The modern age of GMOs can be traced back to the first transgenic modification of E.coli bacteria in the early 1970s1. The application of these methods has expanded into agriculture and food manufacturing, but the modification of microorganisms continues to be the leading edge of developing new GMOs.
Genetically modified microbes are used to produce a variety of substances, from synthetic insulin to vitamin C to chymosin, an enzyme used to curdle milk for the production of cheese. Microbes also play a key role in synthetic biology, where artificial DNA is “printed” and inserted into a microorganism to produce a specific chemical such as vanillin.
The Non-GMO Project Standard requires products containing microbial products, probiotics, or enzymes to provide documentation that shows the microbe itself is not a genetically modified organism.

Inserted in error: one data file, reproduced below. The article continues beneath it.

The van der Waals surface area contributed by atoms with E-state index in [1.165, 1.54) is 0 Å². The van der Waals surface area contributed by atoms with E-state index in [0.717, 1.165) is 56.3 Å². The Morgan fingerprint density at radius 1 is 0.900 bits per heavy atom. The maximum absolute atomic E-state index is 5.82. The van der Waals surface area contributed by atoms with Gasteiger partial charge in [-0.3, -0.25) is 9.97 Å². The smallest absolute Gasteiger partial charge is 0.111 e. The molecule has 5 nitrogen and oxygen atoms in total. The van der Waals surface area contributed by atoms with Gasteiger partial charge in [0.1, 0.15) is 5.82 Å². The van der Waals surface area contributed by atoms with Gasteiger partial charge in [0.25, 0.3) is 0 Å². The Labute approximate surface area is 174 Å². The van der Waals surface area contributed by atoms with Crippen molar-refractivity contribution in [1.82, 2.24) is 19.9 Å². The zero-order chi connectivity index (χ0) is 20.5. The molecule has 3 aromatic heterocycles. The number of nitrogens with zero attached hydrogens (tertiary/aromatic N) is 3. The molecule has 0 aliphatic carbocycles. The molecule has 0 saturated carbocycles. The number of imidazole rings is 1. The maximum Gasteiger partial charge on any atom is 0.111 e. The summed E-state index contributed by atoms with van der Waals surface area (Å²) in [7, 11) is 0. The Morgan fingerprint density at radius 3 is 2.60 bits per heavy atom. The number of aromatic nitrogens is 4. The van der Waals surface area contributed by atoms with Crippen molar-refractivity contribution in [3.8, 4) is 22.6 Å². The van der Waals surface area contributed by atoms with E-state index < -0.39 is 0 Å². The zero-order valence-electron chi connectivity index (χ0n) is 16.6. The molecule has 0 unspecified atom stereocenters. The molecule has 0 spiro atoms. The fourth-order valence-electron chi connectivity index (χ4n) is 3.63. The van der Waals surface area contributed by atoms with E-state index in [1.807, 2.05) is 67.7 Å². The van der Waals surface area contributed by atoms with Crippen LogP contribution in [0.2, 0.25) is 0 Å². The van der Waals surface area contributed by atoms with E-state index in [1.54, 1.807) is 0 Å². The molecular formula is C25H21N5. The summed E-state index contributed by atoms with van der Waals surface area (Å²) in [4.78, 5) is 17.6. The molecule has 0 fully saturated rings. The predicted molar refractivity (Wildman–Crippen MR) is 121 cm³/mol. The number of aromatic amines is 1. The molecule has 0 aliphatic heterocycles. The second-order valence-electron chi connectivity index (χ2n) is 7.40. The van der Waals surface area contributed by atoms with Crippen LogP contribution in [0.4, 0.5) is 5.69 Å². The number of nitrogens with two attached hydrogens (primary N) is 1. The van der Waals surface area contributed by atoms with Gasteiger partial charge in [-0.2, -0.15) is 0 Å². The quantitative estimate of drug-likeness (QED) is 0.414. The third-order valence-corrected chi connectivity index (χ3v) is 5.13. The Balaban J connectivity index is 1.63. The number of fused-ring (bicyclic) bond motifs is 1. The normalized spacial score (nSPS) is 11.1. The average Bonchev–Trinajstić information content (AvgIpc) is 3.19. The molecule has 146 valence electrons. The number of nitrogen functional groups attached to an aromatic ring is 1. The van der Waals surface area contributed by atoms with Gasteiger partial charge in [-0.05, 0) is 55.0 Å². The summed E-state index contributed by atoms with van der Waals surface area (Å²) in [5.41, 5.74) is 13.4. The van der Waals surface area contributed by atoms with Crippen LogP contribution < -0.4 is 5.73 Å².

The following definitions may help while reading through the standard:
Microbe: A microorganism, especially a bacterium or fungus causing fermentation or otherwise metabolizing a substrate or media. Specific examples include yeasts such as Aspergillus niger and bacteria such as Lactobacillus acidophilus.
Enzyme: A protein molecule extracted from a living organism which acts as a catalyst to bring about a specific biochemical reaction capable of breaking down materials. Specific examples include chymosin, catalase and amylase.
- Melo, EO, AM Canavessi, MM Franco, and R. Rumpf. “Animal Transgenesis: State of the Art and Applications.” National Center for Biotechnology Information. U.S. National Library of Medicine, n.d. Web.